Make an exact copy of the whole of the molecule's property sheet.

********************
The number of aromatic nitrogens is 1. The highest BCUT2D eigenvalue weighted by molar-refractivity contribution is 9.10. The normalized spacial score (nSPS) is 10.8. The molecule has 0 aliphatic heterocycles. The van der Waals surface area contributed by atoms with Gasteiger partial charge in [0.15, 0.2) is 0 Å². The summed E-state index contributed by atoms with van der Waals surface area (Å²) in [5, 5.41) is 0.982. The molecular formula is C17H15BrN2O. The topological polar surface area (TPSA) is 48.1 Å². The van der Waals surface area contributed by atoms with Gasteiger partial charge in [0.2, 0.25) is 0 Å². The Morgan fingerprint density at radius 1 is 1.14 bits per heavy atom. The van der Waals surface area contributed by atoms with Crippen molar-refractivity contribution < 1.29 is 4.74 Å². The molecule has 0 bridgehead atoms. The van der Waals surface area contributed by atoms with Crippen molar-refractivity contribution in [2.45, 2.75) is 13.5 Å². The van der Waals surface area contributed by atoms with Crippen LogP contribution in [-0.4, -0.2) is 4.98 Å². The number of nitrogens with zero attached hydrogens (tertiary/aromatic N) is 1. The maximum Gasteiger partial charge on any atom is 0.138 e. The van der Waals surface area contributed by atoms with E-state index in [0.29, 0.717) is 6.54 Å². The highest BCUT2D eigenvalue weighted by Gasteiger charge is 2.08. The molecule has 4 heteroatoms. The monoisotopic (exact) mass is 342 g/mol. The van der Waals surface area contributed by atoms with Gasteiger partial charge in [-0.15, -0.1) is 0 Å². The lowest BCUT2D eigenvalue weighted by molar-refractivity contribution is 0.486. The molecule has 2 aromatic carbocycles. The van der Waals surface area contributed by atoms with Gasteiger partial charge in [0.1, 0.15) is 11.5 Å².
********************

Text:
The number of aromatic nitrogens is 1. The highest BCUT2D eigenvalue weighted by molar-refractivity contribution is 9.10. The normalized spacial score (nSPS) is 10.8. The molecule has 0 aliphatic heterocycles. The van der Waals surface area contributed by atoms with Gasteiger partial charge in [0.15, 0.2) is 0 Å². The summed E-state index contributed by atoms with van der Waals surface area (Å²) in [5, 5.41) is 0.982. The molecular formula is C17H15BrN2O. The topological polar surface area (TPSA) is 48.1 Å². The van der Waals surface area contributed by atoms with Gasteiger partial charge in [0.2, 0.25) is 0 Å². The Morgan fingerprint density at radius 1 is 1.14 bits per heavy atom. The van der Waals surface area contributed by atoms with Crippen molar-refractivity contribution < 1.29 is 4.74 Å². The molecule has 0 bridgehead atoms. The van der Waals surface area contributed by atoms with Crippen molar-refractivity contribution in [2.45, 2.75) is 13.5 Å². The van der Waals surface area contributed by atoms with Crippen LogP contribution in [-0.4, -0.2) is 4.98 Å². The number of nitrogens with zero attached hydrogens (tertiary/aromatic N) is 1. The maximum Gasteiger partial charge on any atom is 0.138 e. The van der Waals surface area contributed by atoms with E-state index in [0.29, 0.717) is 6.54 Å². The highest BCUT2D eigenvalue weighted by Gasteiger charge is 2.08. The molecule has 4 heteroatoms. The monoisotopic (exact) mass is 342 g/mol. The van der Waals surface area contributed by atoms with Gasteiger partial charge in [-0.15, -0.1) is 0 Å². The lowest BCUT2D eigenvalue weighted by molar-refractivity contribution is 0.486. The molecule has 2 aromatic carbocycles. The van der Waals surface area contributed by atoms with Gasteiger partial charge in [0.1, 0.15) is 11.5 Å².